Remember the popular catchphrase from a while back, get real? The general meaning: you need a reality check. Stop believing things that aren’t true. Although, like another fashionable catchphrase, real deal, it was all relative. Because what’s true or real to one person may not be to another.
For instance, I recently engaged in a conversation with someone who had an entirely different take on real. At the brunch we gravitated toward our little corner of the world and talked shop. Two writers of opposite ilk.
“What are you working on these days?” I asked him. The wheels in his brain started turning as he searched for words to spell out in lay terms his scientific hypothesis which he hopes will aid in artificial intelligence. As he spoke, his countenance shifted from social small talk stance to deep studious mode.
By the end of his spiel I was none the wiser. Because of the language barrier. Once in a while, though, a comprehensible word emerged, at which point I’d stop him for clarification.
Me: When you say, imaginary, do you mean like saints and angels?
Him: Yeah, and like God.
There were a few other words I understood during his talk. Words like “corporeal.” Which, in his vernacular, can be interpreted to mean that only the the empirical is real. A scientific worldview you might expect from a prominent neurologist.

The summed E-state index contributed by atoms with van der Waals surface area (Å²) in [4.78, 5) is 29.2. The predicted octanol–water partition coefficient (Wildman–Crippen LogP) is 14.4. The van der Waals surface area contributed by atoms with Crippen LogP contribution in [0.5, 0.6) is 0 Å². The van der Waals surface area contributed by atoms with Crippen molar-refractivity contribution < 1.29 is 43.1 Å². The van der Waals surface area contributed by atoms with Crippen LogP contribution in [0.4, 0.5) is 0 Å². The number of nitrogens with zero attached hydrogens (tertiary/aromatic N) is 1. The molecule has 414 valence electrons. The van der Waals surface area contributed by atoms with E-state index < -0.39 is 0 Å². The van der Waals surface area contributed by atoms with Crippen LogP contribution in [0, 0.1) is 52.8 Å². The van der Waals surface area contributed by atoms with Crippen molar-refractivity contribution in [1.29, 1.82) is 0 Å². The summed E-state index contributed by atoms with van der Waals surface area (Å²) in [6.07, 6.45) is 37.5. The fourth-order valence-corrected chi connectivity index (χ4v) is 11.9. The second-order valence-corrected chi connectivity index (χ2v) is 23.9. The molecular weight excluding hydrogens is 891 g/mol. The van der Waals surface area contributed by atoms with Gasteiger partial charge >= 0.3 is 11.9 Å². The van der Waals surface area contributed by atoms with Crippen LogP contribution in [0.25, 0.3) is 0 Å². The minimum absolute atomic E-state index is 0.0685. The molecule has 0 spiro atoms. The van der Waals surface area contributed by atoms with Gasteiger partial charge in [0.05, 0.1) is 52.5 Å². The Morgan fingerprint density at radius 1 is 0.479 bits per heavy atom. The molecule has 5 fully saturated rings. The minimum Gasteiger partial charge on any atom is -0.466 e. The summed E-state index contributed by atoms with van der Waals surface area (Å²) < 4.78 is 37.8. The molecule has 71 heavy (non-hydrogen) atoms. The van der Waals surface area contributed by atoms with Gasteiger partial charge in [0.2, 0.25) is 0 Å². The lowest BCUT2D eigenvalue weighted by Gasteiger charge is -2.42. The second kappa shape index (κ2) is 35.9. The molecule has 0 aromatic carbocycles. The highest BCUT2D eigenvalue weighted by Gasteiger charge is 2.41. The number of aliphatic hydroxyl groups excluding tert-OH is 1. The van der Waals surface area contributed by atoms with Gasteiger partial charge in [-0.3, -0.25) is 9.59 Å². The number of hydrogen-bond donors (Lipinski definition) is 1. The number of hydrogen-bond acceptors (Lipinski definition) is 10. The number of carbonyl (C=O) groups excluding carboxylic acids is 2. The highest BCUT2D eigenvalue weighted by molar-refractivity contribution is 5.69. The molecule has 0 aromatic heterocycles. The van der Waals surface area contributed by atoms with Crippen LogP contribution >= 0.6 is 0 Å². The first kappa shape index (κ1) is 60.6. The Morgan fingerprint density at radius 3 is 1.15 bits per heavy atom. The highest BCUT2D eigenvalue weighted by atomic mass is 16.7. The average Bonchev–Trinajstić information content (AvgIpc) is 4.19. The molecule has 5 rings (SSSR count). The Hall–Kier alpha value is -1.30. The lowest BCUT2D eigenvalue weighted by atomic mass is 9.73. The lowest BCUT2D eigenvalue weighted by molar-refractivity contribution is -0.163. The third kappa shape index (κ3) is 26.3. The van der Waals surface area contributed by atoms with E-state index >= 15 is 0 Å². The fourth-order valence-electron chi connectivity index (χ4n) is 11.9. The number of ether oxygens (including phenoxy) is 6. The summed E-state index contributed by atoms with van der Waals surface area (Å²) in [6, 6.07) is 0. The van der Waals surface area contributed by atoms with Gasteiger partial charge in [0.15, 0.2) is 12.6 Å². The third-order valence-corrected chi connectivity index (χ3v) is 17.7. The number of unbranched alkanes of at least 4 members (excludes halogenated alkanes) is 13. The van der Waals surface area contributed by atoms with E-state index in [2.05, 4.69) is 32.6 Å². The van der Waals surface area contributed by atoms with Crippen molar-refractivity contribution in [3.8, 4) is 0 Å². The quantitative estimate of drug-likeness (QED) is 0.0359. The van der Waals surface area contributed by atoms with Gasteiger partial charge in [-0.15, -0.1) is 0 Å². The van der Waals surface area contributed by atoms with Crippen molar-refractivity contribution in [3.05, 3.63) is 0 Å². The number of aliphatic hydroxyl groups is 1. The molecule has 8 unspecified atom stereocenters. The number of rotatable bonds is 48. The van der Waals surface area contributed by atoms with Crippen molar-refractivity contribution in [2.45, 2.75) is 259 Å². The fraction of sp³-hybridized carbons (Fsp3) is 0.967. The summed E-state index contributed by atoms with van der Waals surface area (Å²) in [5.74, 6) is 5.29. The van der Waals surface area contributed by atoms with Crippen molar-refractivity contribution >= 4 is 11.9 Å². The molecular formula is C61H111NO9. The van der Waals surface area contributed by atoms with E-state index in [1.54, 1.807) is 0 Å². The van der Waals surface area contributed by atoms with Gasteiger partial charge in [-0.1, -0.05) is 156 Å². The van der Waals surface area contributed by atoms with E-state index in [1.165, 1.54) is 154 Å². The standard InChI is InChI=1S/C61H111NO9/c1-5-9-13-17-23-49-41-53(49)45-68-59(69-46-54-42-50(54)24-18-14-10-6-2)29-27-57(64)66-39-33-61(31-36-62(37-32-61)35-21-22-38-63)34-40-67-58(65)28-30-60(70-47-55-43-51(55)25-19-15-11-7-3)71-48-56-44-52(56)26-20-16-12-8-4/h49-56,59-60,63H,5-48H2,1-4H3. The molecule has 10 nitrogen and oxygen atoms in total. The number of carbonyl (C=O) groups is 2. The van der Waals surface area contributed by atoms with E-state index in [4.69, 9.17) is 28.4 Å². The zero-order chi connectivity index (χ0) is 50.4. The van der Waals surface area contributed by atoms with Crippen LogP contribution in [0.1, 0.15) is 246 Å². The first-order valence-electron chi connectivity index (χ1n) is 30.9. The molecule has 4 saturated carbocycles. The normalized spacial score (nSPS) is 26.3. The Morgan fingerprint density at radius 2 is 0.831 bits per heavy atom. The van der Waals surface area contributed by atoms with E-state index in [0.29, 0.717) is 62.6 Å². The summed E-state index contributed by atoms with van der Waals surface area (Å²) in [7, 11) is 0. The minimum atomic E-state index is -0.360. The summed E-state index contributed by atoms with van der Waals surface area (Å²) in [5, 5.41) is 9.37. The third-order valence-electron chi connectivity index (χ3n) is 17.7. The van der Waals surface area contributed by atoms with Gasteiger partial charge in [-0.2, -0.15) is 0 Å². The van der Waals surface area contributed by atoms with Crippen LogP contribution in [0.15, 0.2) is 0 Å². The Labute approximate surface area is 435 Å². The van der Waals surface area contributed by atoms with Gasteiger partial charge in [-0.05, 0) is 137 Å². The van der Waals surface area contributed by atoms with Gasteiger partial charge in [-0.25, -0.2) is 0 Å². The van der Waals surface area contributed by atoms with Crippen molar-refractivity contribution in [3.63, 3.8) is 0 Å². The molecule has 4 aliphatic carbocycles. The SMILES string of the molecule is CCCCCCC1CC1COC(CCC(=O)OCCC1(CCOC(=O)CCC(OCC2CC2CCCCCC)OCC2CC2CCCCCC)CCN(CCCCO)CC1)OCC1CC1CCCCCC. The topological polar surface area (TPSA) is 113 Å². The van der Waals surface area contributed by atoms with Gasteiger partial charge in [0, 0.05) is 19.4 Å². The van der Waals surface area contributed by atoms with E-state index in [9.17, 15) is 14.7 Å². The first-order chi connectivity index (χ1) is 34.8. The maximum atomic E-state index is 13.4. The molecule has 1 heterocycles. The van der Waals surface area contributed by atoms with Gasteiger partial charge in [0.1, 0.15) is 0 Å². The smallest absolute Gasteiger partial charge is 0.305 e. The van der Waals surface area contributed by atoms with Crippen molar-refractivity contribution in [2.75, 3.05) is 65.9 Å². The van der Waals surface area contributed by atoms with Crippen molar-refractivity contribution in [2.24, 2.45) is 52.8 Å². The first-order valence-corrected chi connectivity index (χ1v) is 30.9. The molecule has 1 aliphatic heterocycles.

So when he asked about my writing I simply said, “Mary Oliver meets Flannery O’Conner. That’s what I’d say if writing a blurb for my own book. I work on distilling language, painting light and dark pictures.” I didn’t mention that one of the poems in my forthcoming book is called, “How Imaginary Friends Become Real.”
What is Real?
It all depends on who you ask. The neurologist would tell you that it’s how you’re made, as he believes that only the corporeal is real. All else is imaginary. Granted, corporeal is real in the same sense that caterpillar is real. It is what it is, as another popular catchphrase goes, but it isn’t all it was meant to be.
But if you ask the Skin Horse, he’d tell you what he told the Velveteen Rabbit:
“Real isn’t how you’re made. It’s a thing that happens to you. When a child loves you for a long, long time, not just to play with, but REALLY loves you, then you become Real…It doesn’t happen all at once…You become. It takes a long time. That’s why it doesn’t often happen to people who break easily, or have sharp edges, or who have to be carefully kept.
“Generally, by the time you are Real, most of your hair has been loved off, and your eyes drop out and you get loose in the joints and very shabby. But these things don’t matter at all, because once you are Real, you can’t be ugly, except to people who don’t understand.”
Real isn’t how you’re made (in the image of God). Real goes beyond how you’re made. Real is what you become. Real is being who you are while becoming who you were meant to be. It’s being still and still moving.
“It’s a thing that happens to you.” This metamorphosis comes with the divine revelation of eternal love that came to dwell within. That came to transform from corporeal to spiritual, from mortal to immortal. To make you come alive, to make you Real, as he is Real. It’s the mystery that once was hidden for ages and generations: Christ in you, the hope of glory.
What does Real mean to you?